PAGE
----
In contemporary children’s books, there is a tendency to dwell more heavily on the darker side of life. Nowadays, for better or for worse, we trust kids to deal with the harsh truths of life - abuse, poverty, divorce, death - and many books describe these situations in detail, evoking empathy from readers and encouraging them to feel all the associated emotions, good and bad. This book handles the pain of Marly’s dad’s experiences in a more detached way, which I think is an interesting and effective approach.
Marly is about ten years old, and what we know of her dad’s condition is filtered through her point of view. It seems likely, given the personality of her mother, that Marly would be protected as much as possible from the darkness of her father’s experiences. Because of this, the reader is really only shown those few frightening moments of anger that Marly has actually witnessed. Throughout the book, both Marly and her brother react to their father nervously, with lots of concern over how he will respond to them, but the reader isn’t subjected to the experiences that made them feel that way. I can only assume this was a conscious decision on the part of the author, and my guess is that it was a decision made to protect young readers. Though some kids do certainly like to read the gory details, or maybe even need to read them to feel validated, other kids are more sheltered, like I was, and this book strikes a great compromise between perfect happiness and interesting storytelling.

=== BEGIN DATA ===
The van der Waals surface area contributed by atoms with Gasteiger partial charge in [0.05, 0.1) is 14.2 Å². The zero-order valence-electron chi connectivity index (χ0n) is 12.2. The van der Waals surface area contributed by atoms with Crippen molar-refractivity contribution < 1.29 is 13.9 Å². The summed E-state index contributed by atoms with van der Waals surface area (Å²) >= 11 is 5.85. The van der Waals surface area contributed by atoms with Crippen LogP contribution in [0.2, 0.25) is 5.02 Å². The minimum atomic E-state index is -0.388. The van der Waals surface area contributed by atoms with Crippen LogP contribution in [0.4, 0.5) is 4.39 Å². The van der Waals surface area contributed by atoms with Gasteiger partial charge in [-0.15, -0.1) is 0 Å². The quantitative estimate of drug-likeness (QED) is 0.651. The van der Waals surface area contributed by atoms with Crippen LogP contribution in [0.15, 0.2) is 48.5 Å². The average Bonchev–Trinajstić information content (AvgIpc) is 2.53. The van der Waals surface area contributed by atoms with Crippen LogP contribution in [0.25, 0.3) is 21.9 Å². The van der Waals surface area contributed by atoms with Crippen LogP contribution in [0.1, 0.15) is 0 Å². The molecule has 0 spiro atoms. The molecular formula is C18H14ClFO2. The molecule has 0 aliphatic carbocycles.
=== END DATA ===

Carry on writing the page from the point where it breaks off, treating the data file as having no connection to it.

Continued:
The other remarkable thing about this book is its descriptions of country living. I borrowed this book from my urban library system, where kids don’t often run into wildflowers, wild mushrooms, or sap from maple trees. If they read this book, though, they will feel as though they have spent a year on Maple Hill right alongside Marly. The descriptions of everything Marly sees, feels, and tastes during her year of visits to Maple Hill are beautiful, and the author uses just the right details to transport the reader through the beauty of the different seasons. She ties all of this wonderful information about the natural world in with Marly’s relationship with her brother, Joe, and both kids’ relationships to their Maple Hill neighbors, and it is the combination of character and setting that drives the story forward.
This is very much of a book of the 1950s. There are lots of references to very rigidly defined gender roles, where Joe is permitted many freedoms, but Marly must stick close to home, and where it is surprising when Marly’s father learns to cook, or when her mother drives the family car. At one point, Marly’s mother actually apologizes to Marly’s teacher because Marly is more of a tomboy than the other girls at her one-room schoolhouse. These references are among the few moments in the story that make it seem more historical than contemporary. There are also a lot of references to Marly’s father’s time in World War II, which could date the book, but given that our country is also at war today, it is possible that contemporary kids could have a parent in a similar situation to Marly’s father and find some hope and meaning in his recovery.
I really enjoyed this book, though it’s probably best enjoyed when we think of it as “old” realistic fiction rather than historical fiction. The story reflects the values of the time, but they have not been filtered through contemporary thinking. Two very recent novels about similar subjects that might draw interesting comparisons are The Second Life of Abigail Walker by Frances O’Roark Dowell and The Bell Bandit by Jacqueline Davies.